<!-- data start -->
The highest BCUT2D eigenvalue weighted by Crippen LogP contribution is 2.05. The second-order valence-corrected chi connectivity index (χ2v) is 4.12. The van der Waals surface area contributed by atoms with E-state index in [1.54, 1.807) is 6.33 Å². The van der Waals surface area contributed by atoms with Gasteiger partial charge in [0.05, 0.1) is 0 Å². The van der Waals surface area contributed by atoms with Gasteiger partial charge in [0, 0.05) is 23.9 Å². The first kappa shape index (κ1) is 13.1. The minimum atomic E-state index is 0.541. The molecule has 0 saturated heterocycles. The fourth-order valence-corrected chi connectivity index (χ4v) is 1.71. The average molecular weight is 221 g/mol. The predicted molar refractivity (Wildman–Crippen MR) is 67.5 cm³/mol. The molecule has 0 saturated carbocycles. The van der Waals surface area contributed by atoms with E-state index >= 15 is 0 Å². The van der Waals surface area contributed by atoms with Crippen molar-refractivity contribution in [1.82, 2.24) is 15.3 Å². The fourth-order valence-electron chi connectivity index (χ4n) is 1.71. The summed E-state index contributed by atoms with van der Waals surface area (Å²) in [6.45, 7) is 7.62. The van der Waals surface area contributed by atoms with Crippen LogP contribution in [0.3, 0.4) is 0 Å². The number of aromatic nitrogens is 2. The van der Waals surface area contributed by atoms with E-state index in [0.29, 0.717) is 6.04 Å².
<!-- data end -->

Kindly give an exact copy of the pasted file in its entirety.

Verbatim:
The highest BCUT2D eigenvalue weighted by Crippen LogP contribution is 2.05. The second-order valence-corrected chi connectivity index (χ2v) is 4.12. The van der Waals surface area contributed by atoms with E-state index in [1.54, 1.807) is 6.33 Å². The van der Waals surface area contributed by atoms with Gasteiger partial charge in [0.05, 0.1) is 0 Å². The van der Waals surface area contributed by atoms with Gasteiger partial charge in [0, 0.05) is 23.9 Å². The first kappa shape index (κ1) is 13.1. The minimum atomic E-state index is 0.541. The molecule has 0 saturated heterocycles. The fourth-order valence-corrected chi connectivity index (χ4v) is 1.71. The average molecular weight is 221 g/mol. The predicted molar refractivity (Wildman–Crippen MR) is 67.5 cm³/mol. The molecule has 0 saturated carbocycles. The van der Waals surface area contributed by atoms with E-state index >= 15 is 0 Å². The van der Waals surface area contributed by atoms with Crippen molar-refractivity contribution in [1.82, 2.24) is 15.3 Å². The fourth-order valence-electron chi connectivity index (χ4n) is 1.71. The summed E-state index contributed by atoms with van der Waals surface area (Å²) in [6.45, 7) is 7.62. The van der Waals surface area contributed by atoms with Crippen LogP contribution in [0.3, 0.4) is 0 Å². The number of aromatic nitrogens is 2. The van der Waals surface area contributed by atoms with E-state index in [0.29, 0.717) is 6.04 Å².